Gerrard pointed to the cows and pigs that are raised by the College of Agriculture and Life Sciences. The meat from these animals is processed in the university's Meat Science Center.
Starting this summer, a daily selection of that meat will be offered in student dining halls. Previously, the meat had only been served for special occasions on campus.
"Having something that is local and sustainable is something they (students) come in actually wanting," Snediker said.
But even if you aren't a student eating in a dining hall, Farm to Fork foods are still found in Blacksburg.
Preston's Restaurant, at the Inn at Virginia Tech, is unveiling its new menu this week.
"Fresh from the garden to you," said Preston's chef David Oehring, as he sautéed zucchini and squash.
Much of the produce found on the new Preston's menu comes from a farm in Mechanicsville, Va. Some of the meat is raise on a farm in Independence, Va.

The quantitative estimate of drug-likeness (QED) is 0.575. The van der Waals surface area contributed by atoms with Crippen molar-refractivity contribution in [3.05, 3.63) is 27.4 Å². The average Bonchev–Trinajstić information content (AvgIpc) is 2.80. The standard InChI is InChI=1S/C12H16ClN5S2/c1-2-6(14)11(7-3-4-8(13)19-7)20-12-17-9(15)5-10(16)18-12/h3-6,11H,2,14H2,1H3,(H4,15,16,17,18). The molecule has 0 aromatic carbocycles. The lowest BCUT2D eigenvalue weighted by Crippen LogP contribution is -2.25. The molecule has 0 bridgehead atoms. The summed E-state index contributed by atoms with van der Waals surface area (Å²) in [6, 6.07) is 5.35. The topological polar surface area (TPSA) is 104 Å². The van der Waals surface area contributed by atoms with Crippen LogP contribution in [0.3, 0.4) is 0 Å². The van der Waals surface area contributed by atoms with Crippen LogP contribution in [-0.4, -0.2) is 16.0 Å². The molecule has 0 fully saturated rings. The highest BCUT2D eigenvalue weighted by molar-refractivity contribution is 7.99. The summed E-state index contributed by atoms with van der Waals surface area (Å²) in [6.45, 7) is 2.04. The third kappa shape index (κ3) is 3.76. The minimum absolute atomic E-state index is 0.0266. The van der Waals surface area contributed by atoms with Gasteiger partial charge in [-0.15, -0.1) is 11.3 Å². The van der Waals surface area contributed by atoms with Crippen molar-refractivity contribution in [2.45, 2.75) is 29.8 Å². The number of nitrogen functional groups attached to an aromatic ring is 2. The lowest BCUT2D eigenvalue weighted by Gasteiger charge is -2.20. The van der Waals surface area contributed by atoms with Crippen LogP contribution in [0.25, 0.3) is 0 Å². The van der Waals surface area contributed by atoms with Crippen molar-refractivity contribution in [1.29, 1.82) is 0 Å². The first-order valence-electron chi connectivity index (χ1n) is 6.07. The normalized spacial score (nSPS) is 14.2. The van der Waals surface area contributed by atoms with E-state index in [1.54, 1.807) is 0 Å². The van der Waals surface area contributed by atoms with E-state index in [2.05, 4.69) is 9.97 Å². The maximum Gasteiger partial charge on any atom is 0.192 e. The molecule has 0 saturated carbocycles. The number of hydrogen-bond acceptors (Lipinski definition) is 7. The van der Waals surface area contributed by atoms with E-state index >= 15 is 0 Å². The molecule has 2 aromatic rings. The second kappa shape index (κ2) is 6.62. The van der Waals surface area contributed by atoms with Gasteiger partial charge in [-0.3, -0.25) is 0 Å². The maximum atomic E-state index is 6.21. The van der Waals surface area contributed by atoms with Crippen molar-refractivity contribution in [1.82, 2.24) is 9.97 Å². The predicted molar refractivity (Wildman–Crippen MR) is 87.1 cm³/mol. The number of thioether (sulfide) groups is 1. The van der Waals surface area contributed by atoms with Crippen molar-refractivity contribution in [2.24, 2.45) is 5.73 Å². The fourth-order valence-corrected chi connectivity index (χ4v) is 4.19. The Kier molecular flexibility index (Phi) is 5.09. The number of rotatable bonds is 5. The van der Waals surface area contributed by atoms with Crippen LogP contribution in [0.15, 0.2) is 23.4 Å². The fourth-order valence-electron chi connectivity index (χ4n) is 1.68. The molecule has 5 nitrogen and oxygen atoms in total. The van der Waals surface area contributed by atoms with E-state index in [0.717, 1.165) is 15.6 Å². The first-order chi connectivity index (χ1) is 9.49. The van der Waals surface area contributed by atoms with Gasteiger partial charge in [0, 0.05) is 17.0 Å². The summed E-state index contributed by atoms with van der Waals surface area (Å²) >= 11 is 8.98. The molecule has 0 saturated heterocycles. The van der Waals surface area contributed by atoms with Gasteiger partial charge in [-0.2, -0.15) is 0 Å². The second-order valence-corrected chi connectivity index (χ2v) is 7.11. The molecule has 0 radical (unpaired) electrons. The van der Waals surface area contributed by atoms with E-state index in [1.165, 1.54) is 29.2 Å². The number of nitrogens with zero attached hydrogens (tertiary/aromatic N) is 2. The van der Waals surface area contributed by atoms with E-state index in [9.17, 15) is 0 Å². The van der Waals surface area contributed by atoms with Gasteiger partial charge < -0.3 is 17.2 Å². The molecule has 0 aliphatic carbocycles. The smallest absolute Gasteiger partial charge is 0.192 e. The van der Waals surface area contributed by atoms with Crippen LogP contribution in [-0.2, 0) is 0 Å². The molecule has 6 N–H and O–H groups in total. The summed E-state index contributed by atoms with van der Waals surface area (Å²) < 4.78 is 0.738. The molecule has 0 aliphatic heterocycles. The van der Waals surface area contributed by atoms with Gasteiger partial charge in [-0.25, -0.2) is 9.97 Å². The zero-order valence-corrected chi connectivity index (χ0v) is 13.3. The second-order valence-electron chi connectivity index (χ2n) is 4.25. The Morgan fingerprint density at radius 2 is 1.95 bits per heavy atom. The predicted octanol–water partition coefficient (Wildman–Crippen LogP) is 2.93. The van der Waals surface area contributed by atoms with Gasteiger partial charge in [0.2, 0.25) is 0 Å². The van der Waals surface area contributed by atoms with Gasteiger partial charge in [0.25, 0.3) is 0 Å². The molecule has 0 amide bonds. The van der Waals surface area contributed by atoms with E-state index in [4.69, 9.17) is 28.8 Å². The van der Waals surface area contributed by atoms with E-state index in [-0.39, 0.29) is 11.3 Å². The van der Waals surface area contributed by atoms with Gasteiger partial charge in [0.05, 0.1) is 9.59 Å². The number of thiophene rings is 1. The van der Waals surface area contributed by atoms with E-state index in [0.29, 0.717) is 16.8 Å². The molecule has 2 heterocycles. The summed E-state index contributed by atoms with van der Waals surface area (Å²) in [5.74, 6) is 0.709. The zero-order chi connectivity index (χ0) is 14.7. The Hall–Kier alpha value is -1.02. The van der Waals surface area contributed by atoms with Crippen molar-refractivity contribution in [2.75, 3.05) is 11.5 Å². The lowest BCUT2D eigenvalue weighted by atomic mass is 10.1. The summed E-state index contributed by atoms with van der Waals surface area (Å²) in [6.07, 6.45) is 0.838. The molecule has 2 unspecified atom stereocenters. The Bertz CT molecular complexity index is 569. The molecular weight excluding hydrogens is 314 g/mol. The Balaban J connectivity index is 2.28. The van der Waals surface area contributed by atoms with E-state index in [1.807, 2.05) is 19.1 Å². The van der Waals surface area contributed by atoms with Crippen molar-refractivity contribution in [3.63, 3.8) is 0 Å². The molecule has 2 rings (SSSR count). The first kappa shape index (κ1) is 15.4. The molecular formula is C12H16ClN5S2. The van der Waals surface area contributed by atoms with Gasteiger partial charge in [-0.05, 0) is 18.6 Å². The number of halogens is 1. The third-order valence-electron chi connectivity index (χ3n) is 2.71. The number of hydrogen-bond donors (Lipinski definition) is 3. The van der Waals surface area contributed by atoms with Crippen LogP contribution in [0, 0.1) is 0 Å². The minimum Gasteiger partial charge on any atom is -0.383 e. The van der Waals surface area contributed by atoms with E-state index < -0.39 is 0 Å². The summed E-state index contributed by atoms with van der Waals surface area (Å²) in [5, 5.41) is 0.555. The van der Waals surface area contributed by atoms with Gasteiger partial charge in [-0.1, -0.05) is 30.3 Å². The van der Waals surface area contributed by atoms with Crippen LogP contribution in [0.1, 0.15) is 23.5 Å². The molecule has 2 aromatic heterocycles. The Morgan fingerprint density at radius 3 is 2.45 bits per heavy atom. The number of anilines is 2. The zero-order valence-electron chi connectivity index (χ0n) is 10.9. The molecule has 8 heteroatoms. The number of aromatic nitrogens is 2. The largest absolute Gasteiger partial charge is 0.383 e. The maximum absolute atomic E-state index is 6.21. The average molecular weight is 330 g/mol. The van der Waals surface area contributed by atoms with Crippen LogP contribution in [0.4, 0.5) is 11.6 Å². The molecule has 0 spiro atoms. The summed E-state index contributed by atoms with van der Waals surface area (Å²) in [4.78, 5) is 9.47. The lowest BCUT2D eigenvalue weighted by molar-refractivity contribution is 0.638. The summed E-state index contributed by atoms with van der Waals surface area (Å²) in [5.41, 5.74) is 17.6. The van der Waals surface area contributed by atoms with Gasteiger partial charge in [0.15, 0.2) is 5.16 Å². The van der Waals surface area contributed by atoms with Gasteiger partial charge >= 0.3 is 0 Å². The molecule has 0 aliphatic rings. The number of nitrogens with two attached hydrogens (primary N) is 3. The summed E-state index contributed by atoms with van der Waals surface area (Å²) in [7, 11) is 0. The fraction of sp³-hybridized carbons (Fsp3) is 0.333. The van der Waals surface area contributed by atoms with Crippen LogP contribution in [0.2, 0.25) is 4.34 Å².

“I see it as a trend. I think a lot more people are trying to support local businesses,” said Oehring.
The Farm to Table trend is one that Virginia Tech and the surrounding restaurants are not only following, but helping expand.
“We do have to have our standards a little higher because we’re teaching the next generation of food industry leaders,” said Gerrard.
BLACKSBURG, Va. (AP) -- Virginia Tech says its dining facilities are serving meat products from school-run farms and facilities.
The university's dining services purchases the meat from the College of Agriculture's Meat Science Center, according to a news release.
The center is an on-campus facility that slaughters animals and processes them into meat. Its meat is fully certified by state inspectors working under U.S. Department of Agriculture standards and are sold to public consumers.
The animals are raised on university-owned facilities at Plantation Road and Kentland Farm.
The products include ham, pork loin, sirloin roasts and ground beef. They initially were used only for special events, but now are regularly featured menu items.